Questioning Others

Yesterday, I had students ask three people questions: what is radiation, and what can it do? I was hoping to get some preconceptions going and spark some conversations for today’s class on nuclear chemistry and radiation. 

What I got was a lot of kids who, while I checked individuals’ homework, said they got weird answers, but were afraid to be “wrong” in the group. Some has even gone so far as to only ask people they knew had accurate information. 

This is a very competitive, high-ranked school ok, and kids aren’t used to being wrong. And from my assignment I can see that most are pretty uncomfortable with the thought of possessing wrong answers that aren’t even their own thoughts. 

I had to, for purposes of conversation, bring up things people knew, and things people “knew” about radiation so that we could talk more frankly. 

Although I know that class climate is s major component of discussions and comfort of kids asking questions, this is s good reminder for me that I need to make sure that I take care of this climate, because it can make or break further questioning and discussion. 

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2 thoughts on “Questioning Others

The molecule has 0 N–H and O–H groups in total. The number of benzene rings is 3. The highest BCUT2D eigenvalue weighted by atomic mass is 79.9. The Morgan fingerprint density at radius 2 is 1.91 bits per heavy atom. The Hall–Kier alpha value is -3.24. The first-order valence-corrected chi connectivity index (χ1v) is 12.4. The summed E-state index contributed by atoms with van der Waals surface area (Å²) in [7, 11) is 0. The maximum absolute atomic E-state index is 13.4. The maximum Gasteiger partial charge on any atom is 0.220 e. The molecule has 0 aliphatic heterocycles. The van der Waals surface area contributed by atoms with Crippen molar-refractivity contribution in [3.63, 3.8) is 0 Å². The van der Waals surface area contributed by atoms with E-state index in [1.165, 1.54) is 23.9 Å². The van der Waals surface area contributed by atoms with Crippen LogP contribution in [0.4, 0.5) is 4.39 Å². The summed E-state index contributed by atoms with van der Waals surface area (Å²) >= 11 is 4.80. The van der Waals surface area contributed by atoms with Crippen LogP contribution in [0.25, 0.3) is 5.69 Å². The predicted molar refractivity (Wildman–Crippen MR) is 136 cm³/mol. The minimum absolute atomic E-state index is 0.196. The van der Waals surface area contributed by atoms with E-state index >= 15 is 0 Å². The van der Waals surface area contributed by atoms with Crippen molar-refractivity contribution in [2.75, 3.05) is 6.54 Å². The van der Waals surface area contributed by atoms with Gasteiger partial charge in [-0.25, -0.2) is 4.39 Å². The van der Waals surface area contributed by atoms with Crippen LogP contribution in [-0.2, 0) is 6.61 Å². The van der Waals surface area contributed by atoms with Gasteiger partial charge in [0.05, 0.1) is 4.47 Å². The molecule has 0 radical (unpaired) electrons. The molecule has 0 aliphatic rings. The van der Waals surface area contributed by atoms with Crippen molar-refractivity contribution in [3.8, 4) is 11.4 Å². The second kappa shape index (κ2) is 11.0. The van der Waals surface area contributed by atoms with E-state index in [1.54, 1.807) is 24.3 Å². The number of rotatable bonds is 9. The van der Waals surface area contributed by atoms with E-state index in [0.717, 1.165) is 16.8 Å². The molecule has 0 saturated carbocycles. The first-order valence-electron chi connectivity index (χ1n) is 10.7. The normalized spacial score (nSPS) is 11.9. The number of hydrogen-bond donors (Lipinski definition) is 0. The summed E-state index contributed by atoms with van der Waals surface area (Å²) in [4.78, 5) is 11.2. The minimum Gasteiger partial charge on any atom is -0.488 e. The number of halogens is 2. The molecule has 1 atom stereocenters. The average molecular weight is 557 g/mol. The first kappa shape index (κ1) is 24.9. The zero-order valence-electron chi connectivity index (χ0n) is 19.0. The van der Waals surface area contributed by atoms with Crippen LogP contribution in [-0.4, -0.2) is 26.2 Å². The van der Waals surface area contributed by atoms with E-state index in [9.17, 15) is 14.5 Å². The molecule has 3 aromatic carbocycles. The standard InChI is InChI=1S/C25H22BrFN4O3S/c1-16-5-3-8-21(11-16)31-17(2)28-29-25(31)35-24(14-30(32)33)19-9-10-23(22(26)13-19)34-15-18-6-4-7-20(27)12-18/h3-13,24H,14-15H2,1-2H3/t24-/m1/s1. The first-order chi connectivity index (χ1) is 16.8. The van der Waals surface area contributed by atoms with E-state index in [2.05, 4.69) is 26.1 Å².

1. “This is a very competitive, high-ranked school ok, and kids aren’t used to being wrong. And from my assignment I can see that most are pretty uncomfortable with the thought of possessing wrong answers that aren’t even their own thoughts. ”
    I, in brutal mode, would be tempted to call this a “failing school”.

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  2. I see this happen repeatedly. Like when I ask kids to “estimate.”
    One thing I did this year was get a kid who was really good about working in groups and had a super growth mindset last year come to talk to my kids this year about that experience. I don’t *know* if it did any good, but hopefully it’s one of a bunch of small things getting kids okay being not quite right and being okay with that.
    Thanks for this post and reminding me to continually work on this!
    Sam

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